Planted forests, are often established for production, and commercial benefits and where well-managed can provide various forest goods and service and help reduce the pressure on natural forests. There is an increased private ownership, and private companies having increased management responsibilities for public forests and likely to continue. On the other hand, decentralization of forests from national to sub-national levels is likely to continue in many countries.
Countries with the largest public forest area under community management are Brazil and Colombia. Timor-Leste and Saint Pierre and Miquelon reported having 100 percent of their publicly-owned forest under community management rights.
Forests are rich in biologically diversity, and home to more than half of the terrestrial species of animals, plants and insects. FAO warns that despite conservation efforts the threat of biodiversity loss persists and is likely to continue with deforestation, forest degradation – a reduction in tree biomass density from human or natural causes such as logging, fire, and other events – pollution and climate change all having negative impacts.
Currently, forest area primarily designated for biodiversity conservation accounts for only 13 percent of the world’s forest, or 524 million hectares, with the largest areas reported in Brazil and the United States.
Addressing climate change
Deforestation and forest degradation increase the concentration of greenhouse gases in the atmosphere, but forest and tree growth absorbs carbon dioxide which is the main greenhouse gas. FAO notes how a more sustainable management of forests will result in a reduction in carbon emissions from forests and has a vital role to play in addressing the impacts of climate change.
FAO has estimated that total carbon emissions from forests decreased by more than 25 percent between 2001 and 2015, mainly due to a slowdown in global deforestation rates.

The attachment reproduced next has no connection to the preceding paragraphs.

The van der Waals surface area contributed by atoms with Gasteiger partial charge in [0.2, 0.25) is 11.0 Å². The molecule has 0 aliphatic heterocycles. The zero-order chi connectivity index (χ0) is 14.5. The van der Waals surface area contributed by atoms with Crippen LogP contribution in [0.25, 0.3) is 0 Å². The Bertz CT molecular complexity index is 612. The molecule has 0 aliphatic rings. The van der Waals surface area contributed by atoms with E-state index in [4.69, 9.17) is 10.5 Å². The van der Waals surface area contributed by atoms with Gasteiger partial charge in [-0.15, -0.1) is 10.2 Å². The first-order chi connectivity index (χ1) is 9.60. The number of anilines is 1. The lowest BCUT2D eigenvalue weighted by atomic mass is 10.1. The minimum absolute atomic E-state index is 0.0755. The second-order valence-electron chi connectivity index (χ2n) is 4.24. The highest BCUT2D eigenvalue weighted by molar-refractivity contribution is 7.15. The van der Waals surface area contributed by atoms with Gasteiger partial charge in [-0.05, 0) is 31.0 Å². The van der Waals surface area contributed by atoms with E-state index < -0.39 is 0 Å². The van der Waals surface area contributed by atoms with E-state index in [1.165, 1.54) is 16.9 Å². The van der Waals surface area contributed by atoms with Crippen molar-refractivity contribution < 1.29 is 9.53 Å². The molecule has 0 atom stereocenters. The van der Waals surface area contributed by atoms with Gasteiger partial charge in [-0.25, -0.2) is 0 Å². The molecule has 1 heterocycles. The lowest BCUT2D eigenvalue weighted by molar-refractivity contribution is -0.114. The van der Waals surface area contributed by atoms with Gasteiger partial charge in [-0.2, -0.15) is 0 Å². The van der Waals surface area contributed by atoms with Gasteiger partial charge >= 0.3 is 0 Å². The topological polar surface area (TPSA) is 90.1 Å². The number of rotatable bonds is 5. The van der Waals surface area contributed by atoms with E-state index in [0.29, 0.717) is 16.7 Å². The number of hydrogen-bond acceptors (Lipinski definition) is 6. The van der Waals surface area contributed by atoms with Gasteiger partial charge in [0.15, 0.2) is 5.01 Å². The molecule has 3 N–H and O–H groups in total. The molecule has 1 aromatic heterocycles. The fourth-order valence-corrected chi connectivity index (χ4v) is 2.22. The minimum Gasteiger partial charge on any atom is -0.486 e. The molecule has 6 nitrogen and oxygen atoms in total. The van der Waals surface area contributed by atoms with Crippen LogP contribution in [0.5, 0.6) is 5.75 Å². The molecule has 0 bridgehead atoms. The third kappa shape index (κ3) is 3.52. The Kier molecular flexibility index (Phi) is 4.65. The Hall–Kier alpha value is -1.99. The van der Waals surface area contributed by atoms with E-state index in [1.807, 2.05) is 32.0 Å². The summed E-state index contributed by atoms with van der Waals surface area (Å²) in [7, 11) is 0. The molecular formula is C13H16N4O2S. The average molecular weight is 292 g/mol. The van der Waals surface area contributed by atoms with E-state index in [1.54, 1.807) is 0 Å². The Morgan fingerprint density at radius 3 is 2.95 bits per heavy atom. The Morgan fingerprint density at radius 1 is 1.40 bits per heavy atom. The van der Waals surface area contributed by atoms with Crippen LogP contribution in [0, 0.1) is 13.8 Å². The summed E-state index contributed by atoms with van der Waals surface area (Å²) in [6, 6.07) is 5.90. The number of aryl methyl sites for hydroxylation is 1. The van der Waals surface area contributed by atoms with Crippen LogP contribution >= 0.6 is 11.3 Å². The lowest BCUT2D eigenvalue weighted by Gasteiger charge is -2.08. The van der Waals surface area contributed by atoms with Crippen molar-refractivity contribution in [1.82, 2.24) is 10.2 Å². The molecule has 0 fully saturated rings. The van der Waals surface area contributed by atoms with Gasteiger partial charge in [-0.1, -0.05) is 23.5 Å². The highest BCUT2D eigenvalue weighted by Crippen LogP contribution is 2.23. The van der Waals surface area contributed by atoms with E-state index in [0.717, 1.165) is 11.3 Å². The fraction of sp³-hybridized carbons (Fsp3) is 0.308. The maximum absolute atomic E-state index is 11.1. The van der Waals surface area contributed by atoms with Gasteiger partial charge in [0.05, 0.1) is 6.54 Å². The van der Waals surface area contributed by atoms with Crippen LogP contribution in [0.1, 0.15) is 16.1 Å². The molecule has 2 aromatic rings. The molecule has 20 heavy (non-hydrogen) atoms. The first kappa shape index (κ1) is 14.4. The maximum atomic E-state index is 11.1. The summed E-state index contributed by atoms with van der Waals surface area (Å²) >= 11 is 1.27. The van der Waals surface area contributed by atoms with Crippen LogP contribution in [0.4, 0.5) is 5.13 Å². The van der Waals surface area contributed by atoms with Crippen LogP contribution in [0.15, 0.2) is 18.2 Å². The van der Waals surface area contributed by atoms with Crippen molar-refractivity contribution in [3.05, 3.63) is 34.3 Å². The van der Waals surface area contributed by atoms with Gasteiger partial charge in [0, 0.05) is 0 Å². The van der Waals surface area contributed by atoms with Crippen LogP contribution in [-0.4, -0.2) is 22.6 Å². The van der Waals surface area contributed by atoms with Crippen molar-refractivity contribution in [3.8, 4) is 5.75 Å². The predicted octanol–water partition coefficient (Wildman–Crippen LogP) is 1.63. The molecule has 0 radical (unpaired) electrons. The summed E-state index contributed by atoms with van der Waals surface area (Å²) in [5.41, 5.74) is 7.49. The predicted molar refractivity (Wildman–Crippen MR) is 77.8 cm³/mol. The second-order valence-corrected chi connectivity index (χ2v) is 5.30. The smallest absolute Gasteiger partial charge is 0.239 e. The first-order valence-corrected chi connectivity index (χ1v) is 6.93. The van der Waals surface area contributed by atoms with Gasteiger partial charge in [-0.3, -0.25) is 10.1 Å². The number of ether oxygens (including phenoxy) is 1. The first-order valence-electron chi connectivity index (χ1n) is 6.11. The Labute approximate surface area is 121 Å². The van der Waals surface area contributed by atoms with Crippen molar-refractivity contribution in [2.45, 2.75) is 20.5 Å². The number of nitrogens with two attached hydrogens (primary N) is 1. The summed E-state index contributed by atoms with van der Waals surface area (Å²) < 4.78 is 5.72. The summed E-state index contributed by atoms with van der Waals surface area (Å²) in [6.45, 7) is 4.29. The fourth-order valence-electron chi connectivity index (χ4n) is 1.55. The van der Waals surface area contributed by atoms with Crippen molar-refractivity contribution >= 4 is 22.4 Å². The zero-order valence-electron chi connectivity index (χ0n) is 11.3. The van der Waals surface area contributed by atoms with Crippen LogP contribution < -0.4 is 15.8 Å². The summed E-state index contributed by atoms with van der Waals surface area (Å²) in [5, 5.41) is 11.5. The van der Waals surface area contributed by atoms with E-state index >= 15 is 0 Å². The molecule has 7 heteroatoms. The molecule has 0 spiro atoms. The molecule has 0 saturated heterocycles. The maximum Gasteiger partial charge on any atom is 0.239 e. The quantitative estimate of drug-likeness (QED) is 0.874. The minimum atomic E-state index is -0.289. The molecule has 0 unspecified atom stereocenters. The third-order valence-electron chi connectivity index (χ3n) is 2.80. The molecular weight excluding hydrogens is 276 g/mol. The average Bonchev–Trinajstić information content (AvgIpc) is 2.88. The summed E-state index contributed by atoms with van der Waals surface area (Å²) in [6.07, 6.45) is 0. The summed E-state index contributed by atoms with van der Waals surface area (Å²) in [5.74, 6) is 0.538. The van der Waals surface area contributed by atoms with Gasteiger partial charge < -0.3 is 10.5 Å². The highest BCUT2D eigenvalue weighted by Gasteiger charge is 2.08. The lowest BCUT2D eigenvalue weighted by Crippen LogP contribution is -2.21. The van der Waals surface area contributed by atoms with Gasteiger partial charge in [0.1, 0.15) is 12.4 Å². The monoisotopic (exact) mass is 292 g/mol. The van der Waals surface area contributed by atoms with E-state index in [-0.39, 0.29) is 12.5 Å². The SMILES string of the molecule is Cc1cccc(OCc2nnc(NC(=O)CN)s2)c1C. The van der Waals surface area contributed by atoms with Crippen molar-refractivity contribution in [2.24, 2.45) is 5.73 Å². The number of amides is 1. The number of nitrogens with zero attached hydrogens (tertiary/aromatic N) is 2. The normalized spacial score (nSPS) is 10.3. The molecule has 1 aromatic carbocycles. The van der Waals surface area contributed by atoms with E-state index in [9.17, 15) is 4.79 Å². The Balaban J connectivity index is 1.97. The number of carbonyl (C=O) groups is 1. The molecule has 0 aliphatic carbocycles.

Economic benefit and employment
The report mentioned that there has been an increase in global wood consumption and demand for wood products is likely to continue. In high-income countries the share of woodfuel will probably increase as wood is considered a climate friendly, renewable energy source, part of which will come from mill residues and lower-quality wood. There are already efforts made at promoting woodfuel.
— Program on Forests (@forestideas) September 8, 2015
It has been mentioned that the value added from forestry is less important at the national scale than it is in local economies where communities and regions can be highly dependent upon forest-related income. Employment in the forest consists mainly of harvesting and silvicultural, including woodfuel and forest produce collection. However data on these are heavily under-reported particularly for informal or part-time employment. In terms of women’s income from forests, countries with the highest number of women working in the forest were Bangladesh (600 000), China (301 000) and Mali (180 000).
Another study from Yale university reported in journal Nature says that there are more trees in the world than previously estimated. There are approximately 3.04 trillion trees in the world and is eight times the previous estimate of 400 billion. The study also finds that human activity is detrimental to tree abundance worldwide. Around 15 billion trees are cut down each year, the researchers estimate; since the onset of agriculture about 12,000 years ago, the number of trees worldwide has dropped by 46%.
Money for this comprehensive assessment comes from the governments of Canada, Finland, Japan, USA, and the EU. About 300 national correspondents who are appointed by respective governments supported this process.
Click here to download the report.